However, it’s possible (even likely) that the guidelines are simply poorly & misleadingly worded. In addition to James’ thought, the terminology might also be meant to convey that the photographers must have any relevant model and/or property releases in possession for the winning entries, since they definitely will be published. Legally speaking I believe it’s the publisher of an image that is responsible for ensuring appropriate releases are in hand as required, but more & more this responsibility has been pushed to the photographer, as I’m sure you know. And this makes some sense, because it can be a logistical problem for the publisher to obtain releases after the fact if the photographer didn’t do so up front.

    Giving CG / Parks Canada the slight benefit of the doubt, I hope their wording indeed relates to some lesser form of release, and not actually to transferring copyright ownership. This is supported by the second paragraph stating that the photographers retain their copyrights. But absolutely, the organizers should clarify the guidelines because it’s confusing even to people who know something about the photography industry and how copyright and commercial licensing does (or should) work. I suspect the vast majority of amateur or casual photographers would not clearly understand the “release” terms in the first paragraph.

    Even giving CG / Parks Canada the benefit of the doubt, it is a slight one because you correctly go to the broader issue in the second paragraph — all entries, whether winning or not, are subjected to a total, unlimited rights grab. We see this with more and more contests these days, where publications or other commercial ventures essentially take advantage of unaware photographers to build out a perpetually royalty free library of thousands of decent-to-high quality, high resolution photos in exchange for handing out some prizes (perhaps even a few good ones) for a tiny number of winning entries.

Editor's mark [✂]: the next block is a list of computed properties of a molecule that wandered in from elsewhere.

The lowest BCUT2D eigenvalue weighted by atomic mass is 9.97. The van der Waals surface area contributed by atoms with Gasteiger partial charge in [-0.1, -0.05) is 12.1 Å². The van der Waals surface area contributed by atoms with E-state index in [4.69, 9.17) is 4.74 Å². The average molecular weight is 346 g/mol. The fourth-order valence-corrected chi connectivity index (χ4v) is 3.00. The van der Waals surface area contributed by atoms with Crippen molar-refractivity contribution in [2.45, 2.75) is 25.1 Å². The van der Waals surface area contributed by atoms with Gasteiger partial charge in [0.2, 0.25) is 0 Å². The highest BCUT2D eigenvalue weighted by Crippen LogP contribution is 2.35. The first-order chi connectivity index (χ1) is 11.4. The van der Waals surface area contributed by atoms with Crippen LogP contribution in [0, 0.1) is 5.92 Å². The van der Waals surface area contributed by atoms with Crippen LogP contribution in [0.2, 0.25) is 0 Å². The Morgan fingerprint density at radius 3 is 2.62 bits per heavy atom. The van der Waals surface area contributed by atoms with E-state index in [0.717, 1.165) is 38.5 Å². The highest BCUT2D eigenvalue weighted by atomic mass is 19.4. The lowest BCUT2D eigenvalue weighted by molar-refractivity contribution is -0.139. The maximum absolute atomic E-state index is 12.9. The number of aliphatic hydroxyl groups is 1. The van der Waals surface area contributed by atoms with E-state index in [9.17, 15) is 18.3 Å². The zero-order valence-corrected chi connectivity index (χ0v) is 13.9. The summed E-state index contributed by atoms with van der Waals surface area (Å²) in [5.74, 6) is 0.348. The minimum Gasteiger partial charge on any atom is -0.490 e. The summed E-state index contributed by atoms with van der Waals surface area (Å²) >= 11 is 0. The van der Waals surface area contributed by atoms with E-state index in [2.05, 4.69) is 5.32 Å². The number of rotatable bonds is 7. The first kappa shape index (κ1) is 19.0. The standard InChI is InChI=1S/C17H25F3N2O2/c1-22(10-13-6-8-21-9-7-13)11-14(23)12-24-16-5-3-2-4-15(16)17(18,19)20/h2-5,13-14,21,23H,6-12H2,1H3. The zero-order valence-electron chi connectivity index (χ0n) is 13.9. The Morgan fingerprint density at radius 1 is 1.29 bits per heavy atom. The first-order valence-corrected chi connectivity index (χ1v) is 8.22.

The potential value of a single such library of images, if they were rights-managed in a commercial licensing vein, would constitute many tens of thousands of dollars for all-media, worldwide, unlimited-time rights. Instead, via contests, companies and other organizations can sit back and wait for a large number of people to deliver what they think are their best images, and then use any or all of them for anything, forever, for free.